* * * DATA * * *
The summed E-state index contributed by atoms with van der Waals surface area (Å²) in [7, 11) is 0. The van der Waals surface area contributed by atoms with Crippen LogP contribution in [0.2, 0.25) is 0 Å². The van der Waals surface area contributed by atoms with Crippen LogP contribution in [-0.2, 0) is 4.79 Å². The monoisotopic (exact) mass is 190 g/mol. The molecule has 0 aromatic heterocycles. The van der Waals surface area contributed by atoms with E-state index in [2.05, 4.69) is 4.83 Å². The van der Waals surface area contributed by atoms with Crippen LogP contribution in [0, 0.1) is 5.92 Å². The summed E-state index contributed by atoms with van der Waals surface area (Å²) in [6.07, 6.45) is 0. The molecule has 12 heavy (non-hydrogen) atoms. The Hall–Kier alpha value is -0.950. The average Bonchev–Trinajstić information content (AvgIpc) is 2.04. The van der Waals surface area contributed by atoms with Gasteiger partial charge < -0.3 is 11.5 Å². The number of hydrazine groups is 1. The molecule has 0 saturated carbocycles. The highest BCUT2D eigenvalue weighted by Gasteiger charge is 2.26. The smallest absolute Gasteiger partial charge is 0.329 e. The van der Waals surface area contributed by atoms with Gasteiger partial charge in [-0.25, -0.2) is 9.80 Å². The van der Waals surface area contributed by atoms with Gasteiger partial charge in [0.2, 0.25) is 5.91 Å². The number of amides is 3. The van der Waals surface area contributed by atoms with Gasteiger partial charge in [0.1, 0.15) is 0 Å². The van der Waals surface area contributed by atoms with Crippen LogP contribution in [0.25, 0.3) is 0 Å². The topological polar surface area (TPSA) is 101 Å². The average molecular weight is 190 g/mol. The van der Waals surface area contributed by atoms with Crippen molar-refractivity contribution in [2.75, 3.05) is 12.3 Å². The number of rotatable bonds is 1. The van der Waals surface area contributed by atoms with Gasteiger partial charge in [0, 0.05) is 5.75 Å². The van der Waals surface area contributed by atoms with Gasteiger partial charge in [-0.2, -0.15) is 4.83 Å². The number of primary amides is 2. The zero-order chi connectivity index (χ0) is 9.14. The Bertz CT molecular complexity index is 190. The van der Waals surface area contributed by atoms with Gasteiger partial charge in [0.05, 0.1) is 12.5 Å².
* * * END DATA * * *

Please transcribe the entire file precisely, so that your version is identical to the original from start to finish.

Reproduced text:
The summed E-state index contributed by atoms with van der Waals surface area (Å²) in [7, 11) is 0. The van der Waals surface area contributed by atoms with Crippen LogP contribution in [0.2, 0.25) is 0 Å². The van der Waals surface area contributed by atoms with Crippen LogP contribution in [-0.2, 0) is 4.79 Å². The monoisotopic (exact) mass is 190 g/mol. The molecule has 0 aromatic heterocycles. The van der Waals surface area contributed by atoms with E-state index in [2.05, 4.69) is 4.83 Å². The van der Waals surface area contributed by atoms with Crippen LogP contribution in [0, 0.1) is 5.92 Å². The summed E-state index contributed by atoms with van der Waals surface area (Å²) in [6.07, 6.45) is 0. The molecule has 12 heavy (non-hydrogen) atoms. The Hall–Kier alpha value is -0.950. The average Bonchev–Trinajstić information content (AvgIpc) is 2.04. The van der Waals surface area contributed by atoms with Gasteiger partial charge < -0.3 is 11.5 Å². The number of hydrazine groups is 1. The molecule has 0 saturated carbocycles. The highest BCUT2D eigenvalue weighted by Gasteiger charge is 2.26. The smallest absolute Gasteiger partial charge is 0.329 e. The van der Waals surface area contributed by atoms with Gasteiger partial charge in [-0.25, -0.2) is 9.80 Å². The van der Waals surface area contributed by atoms with Gasteiger partial charge in [0.2, 0.25) is 5.91 Å². The number of amides is 3. The van der Waals surface area contributed by atoms with Gasteiger partial charge in [0.1, 0.15) is 0 Å². The van der Waals surface area contributed by atoms with Crippen LogP contribution in [0.25, 0.3) is 0 Å². The topological polar surface area (TPSA) is 101 Å². The average molecular weight is 190 g/mol. The van der Waals surface area contributed by atoms with Crippen molar-refractivity contribution in [2.75, 3.05) is 12.3 Å². The number of rotatable bonds is 1. The van der Waals surface area contributed by atoms with Gasteiger partial charge in [0, 0.05) is 5.75 Å². The van der Waals surface area contributed by atoms with Gasteiger partial charge in [-0.2, -0.15) is 4.83 Å². The number of primary amides is 2. The zero-order chi connectivity index (χ0) is 9.14. The Bertz CT molecular complexity index is 190. The van der Waals surface area contributed by atoms with Gasteiger partial charge in [0.05, 0.1) is 12.5 Å².